Saturday, September 13, 2014

#mtboschallenge Week 5: SKUNK and Other Favorite Math Games

This is Week 5 of the #mtboschallenge on twitter.  The challenge is to blog once a week for the remainder of 2014.  Each Saturday there will be a different prompt shared to blog about.  The prompt will be shared prior to Saturday on twitter using #mtboschallenge  You can link up on my blog (or any other blog that shares the link up). Also share your blog post on twitter with #mtboschallenge .  You can copy the following graphic into your blog post.  Each Sunday @druinok from  Teaching Statistics will host a 3-2-1 Summary prompt where you can blog about anything you choose.   Feel free to join the blogging challenge on either Saturday, Sunday, or both days.  We really hope you join the challenge!

The prompt for this week is to blog about a favorite math game or activity your students enjoy.  Please check all the blogs that link up and leave comments.  

I play a game in my classroom called SKUNK and the kids absolutely love it.  Each player needs a piece of paper with the word SKUNK written at the top of it.  Draw lines between the letters to create a score column for each letter.  Basically the leader rolls two dice and then you find the product of the numbers (great practice for beginning multiplication up to 6 x 6).  As long as players remain standing they get to write down each product rolled.  Once they sit down they add up the total points they earned for that round (each letter S-K-U-N-K is a separate round).   Play ends for each round when everyone is seating or when a one or snake eyes (double ones) are rolled.  Anyone standing when a one is rolled loses their points for that letter round.  Anyone standing when snake eyes is rolled loses all their points for the game up to that point.  The game ends after five rounds and winner is the person with the highest point total.  Also I play that if a one or snake eyes is rolled on the first roll of the round it does not count, otherwise no one would get points for that round. 

Love playing on my SMARTBoard
This game involves both choice and chance and is a great discussion springboard when you are studying probability.  I am linking you to Illuminations.  They give a detailed explanation of the game as well as a great Thinking About Skunk sheet.  I have always played the game for fun, but plan on doing the follow up sheet this year when we start probability.  My students always ask to play SKUNK if we have some extra time.
You can play it old school with dice and a chalkboard or overhead projector (wait does anyone even have an overhead anymore?!), but we play it on the SMARTBoard and they LOVE the virtual dice.   Enjoy and let me know what you think.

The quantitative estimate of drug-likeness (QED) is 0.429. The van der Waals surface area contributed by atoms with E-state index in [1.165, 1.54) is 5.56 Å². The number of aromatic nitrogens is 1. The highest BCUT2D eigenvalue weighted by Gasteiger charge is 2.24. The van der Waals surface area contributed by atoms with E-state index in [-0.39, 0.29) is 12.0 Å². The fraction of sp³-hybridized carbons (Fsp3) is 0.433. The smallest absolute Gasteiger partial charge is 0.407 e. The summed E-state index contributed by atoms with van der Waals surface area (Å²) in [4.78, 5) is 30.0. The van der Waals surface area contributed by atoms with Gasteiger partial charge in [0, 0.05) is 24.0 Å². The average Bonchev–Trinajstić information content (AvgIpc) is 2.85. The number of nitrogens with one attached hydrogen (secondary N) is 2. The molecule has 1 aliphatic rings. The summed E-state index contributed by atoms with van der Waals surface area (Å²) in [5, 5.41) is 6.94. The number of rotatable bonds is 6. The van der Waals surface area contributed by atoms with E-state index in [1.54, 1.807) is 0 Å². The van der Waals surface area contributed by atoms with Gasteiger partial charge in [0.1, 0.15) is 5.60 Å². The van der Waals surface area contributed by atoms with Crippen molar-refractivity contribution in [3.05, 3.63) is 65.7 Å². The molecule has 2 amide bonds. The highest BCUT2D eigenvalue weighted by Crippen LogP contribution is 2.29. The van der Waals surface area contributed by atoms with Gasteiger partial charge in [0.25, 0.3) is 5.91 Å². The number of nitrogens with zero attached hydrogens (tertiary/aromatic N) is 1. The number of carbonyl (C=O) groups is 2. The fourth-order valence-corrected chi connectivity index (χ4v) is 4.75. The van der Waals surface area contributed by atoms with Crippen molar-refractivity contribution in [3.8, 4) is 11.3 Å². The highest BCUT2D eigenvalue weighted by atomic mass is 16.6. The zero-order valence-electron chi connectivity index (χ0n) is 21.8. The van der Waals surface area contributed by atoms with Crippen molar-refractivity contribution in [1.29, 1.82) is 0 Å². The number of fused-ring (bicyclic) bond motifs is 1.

This bookcase is in the corner of my room and it is for storing math manipulatives, games, and learning station activities.  Last year was our first year implementing Carnegie Learning Curriculum and I really did not have time to do much with learning stations as I have done in past years. I'm hoping to incorporate stations more this year and also have them available for early finishers and for students wanting some extra practice or enrichment.  That will be a work in progress.

The bottom two shelves are where I store games
Over the years I have purchased many math games for my students to enjoy in class.  A few years ago (before CC and Carnegie) my students would play the games all the time at the end of class once they had finished their homework.  I have to say that the past couple years there has been very little time for that.  I am hoping to find more time for games and fun activities this year.  They are still doing math and learning while playing the games.

Blokus has always been a student favorite.  I have 3D Blokus, but they tend to prefer regular Blokus instead. I also think VersaTiles is a great way for students to independently practice important math skills and they nice thing is they are self correcting.  The blocks in the bottom right corner are manipulatives, not a game.  If I let my 7th graders they would build with those blocks (but I don't).

A closer view of the game shelves
I absolutely love Think Fun Games.  They are great independent/partner activities.  They really make students think.  
Think Fun Games and Playing Cards
These are my Think Fun Games:  Block by Block, Shape by Shape, Brick by Brick, Square by Square, Serpentiles, and Math Dice.  I love that they come with bags for storage.  So much nicer than having a bunch of different size boxes to store (not sure they still come with the bags so you may want to check first).
Love these games by ThinkFun
I can't wait to see what other teachers blog about today.  I'm always looking to add more fun and educational learning activities/games to my classroom.

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1 comment:

  1. SKUNK is such a fun game. I find my students are pretty risky with it at first and then get a little more conservative. It is also fun when some are down points, they stay in for as long as possible. I have tried the follow up activity with mixed results. Looks like you just play the game first for the fun of it. I think I will do that this year. Typically the first time we play the game is during our probability unit and I try the follow up activity right after. Perhaps more familiarity with the game will make the reflection better. Thanks for the other great ideas on fun math activities!


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